As technology becomes more advanced, animations are going to become more and more realistic, even when you thought they couldn’t seem more real. Newly developed skin rendering technology is allowing researchers to simulate skin movement on the screen in an incredibly realistic way.

Conducted by researchers at the USC Institute for Creative Technologies, the video describes how they are able to create the effects of skin microstructure — all the tiny details visible on the surface of your skin, including its epidermal layers, skin cell walls, pores, wrinkles, hairs, creases, and reflections — using a displacement map. They first scan in vivo skin samples that are stretching and compressing in different directions, identifying when the skin is rough and when it’s shiny. They note that skin becomes shinier when it’s stretched, and rougher when it’s compressed.

“Advances in measuring and simulating the scattering of light beneath the surface of the skin have made it possible to render convincingly realistic human characters whose skin appear to be fleshy and organic,” the authors wrote. “Today’s high-resolution facial scanning techniques (e.g. record facial geometry, surface coloration, and surface mesostructure details at the level of skin pores and fine creases to a resolution of up to a tenth of a millimeter.”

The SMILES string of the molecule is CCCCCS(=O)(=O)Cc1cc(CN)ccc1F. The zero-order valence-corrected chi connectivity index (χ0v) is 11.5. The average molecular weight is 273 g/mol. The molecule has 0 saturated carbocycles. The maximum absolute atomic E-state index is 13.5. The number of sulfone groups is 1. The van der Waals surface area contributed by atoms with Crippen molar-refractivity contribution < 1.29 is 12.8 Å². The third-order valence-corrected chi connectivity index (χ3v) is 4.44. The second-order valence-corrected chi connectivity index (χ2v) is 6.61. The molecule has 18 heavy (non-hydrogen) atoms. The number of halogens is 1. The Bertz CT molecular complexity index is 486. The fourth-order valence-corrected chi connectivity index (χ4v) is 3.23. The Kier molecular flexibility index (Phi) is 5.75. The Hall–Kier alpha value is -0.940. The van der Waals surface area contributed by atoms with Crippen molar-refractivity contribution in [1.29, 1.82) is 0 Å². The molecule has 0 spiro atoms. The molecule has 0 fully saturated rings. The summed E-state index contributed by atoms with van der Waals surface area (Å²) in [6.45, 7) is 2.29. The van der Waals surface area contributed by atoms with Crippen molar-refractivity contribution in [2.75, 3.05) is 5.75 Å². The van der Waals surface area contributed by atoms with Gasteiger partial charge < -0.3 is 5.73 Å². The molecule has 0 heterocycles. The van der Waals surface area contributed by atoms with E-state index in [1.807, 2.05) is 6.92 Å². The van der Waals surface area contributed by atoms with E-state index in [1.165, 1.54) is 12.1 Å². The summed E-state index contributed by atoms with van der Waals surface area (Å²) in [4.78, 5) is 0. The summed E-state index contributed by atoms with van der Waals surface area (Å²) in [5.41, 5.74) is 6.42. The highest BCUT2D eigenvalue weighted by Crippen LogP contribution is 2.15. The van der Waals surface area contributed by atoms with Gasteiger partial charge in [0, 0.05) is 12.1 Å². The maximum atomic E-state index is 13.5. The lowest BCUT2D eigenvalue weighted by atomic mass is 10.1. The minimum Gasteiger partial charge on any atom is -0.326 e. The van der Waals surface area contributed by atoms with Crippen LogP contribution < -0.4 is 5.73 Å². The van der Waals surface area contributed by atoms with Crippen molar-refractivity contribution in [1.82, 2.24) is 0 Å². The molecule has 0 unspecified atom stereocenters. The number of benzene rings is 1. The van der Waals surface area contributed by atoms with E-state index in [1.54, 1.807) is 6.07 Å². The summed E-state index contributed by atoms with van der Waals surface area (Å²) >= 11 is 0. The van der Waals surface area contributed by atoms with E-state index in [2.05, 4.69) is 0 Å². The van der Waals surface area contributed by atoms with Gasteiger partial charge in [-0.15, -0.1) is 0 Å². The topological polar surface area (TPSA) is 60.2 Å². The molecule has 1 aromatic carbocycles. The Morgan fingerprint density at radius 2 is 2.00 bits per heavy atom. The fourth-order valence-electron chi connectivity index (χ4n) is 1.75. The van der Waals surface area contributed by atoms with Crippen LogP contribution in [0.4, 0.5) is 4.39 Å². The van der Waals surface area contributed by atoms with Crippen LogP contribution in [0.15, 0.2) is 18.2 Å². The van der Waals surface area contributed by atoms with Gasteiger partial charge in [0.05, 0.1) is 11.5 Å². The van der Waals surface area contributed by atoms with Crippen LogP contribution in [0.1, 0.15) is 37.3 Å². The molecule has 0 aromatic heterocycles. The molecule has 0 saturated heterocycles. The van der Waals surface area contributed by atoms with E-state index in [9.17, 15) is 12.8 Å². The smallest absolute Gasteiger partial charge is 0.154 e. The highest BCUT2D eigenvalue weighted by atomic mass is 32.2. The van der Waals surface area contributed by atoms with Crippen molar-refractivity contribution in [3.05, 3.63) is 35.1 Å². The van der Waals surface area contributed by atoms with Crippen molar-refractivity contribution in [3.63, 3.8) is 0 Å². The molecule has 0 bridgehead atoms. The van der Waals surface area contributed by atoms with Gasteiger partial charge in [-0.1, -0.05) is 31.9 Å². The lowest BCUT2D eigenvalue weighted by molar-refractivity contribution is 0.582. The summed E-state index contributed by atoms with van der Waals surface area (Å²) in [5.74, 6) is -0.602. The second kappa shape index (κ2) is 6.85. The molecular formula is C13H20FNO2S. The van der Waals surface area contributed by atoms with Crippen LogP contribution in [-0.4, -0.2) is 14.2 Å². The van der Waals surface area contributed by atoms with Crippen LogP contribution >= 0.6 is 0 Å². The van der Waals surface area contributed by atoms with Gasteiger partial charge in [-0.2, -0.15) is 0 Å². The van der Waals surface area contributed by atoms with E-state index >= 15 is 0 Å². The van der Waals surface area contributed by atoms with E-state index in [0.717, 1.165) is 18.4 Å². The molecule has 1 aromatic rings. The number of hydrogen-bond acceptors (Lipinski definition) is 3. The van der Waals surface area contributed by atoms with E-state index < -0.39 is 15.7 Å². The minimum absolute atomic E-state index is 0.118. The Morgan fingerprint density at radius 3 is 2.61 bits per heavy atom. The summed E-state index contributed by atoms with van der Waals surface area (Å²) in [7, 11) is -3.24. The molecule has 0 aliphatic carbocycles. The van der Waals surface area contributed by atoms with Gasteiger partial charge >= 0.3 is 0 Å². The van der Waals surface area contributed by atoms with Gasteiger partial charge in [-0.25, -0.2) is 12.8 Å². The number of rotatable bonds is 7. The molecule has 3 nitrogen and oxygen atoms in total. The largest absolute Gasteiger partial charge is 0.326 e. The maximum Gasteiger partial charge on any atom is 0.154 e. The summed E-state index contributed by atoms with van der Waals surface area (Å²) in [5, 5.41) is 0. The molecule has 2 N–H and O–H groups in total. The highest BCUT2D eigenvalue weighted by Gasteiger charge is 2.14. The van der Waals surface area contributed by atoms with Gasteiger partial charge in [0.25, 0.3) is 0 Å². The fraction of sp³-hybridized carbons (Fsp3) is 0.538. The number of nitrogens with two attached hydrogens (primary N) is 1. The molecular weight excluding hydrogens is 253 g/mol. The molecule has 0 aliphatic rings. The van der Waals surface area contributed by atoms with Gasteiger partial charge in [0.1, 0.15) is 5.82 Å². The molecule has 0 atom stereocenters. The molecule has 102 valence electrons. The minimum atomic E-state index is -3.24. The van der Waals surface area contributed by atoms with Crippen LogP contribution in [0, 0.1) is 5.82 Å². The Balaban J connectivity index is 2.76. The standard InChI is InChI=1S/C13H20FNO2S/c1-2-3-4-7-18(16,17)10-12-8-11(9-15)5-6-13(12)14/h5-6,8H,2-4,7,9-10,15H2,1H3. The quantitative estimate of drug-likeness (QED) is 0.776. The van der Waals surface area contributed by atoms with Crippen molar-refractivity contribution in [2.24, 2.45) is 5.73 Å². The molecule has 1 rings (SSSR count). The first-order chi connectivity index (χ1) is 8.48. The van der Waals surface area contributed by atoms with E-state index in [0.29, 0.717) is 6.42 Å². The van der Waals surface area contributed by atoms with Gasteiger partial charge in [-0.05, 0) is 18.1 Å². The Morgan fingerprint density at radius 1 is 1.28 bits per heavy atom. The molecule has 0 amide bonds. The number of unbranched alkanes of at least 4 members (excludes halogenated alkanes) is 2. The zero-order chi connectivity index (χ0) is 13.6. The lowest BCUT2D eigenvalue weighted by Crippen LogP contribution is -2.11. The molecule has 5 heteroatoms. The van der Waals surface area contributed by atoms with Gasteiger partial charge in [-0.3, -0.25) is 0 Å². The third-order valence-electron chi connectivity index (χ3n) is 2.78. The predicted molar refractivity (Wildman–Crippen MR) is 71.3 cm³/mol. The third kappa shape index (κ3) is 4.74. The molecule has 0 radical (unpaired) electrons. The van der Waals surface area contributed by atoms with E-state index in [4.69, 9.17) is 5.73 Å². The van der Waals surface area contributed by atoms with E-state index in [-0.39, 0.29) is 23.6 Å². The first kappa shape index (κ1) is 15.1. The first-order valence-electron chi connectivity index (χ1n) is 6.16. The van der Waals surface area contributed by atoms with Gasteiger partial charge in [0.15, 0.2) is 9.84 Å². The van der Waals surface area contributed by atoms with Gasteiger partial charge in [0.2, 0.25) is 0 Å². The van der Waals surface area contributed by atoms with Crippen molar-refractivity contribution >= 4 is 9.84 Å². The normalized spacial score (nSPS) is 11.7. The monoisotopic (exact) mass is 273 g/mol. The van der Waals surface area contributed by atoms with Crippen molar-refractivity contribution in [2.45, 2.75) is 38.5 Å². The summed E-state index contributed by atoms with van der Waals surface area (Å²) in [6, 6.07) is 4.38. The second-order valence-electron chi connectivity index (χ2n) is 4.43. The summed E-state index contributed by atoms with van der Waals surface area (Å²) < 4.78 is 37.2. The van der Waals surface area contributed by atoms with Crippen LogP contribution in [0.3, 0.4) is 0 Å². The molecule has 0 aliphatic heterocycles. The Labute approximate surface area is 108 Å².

Under the skin In this version, you can see how the computer program simulates areas that are being blurred, sharpened, and compressed, then translating it into skin. YouTube

skin This is what the surface of the skin looks like after all the rendering. YouTube

creepy skin Several layers of renderings go into making very real-looking skin. YouTube

Yes, it’s a little creepy, but it’s also really cool. Watch the video to see how researchers are able to make skin stretch, wrinkle, crease, and compress realistically.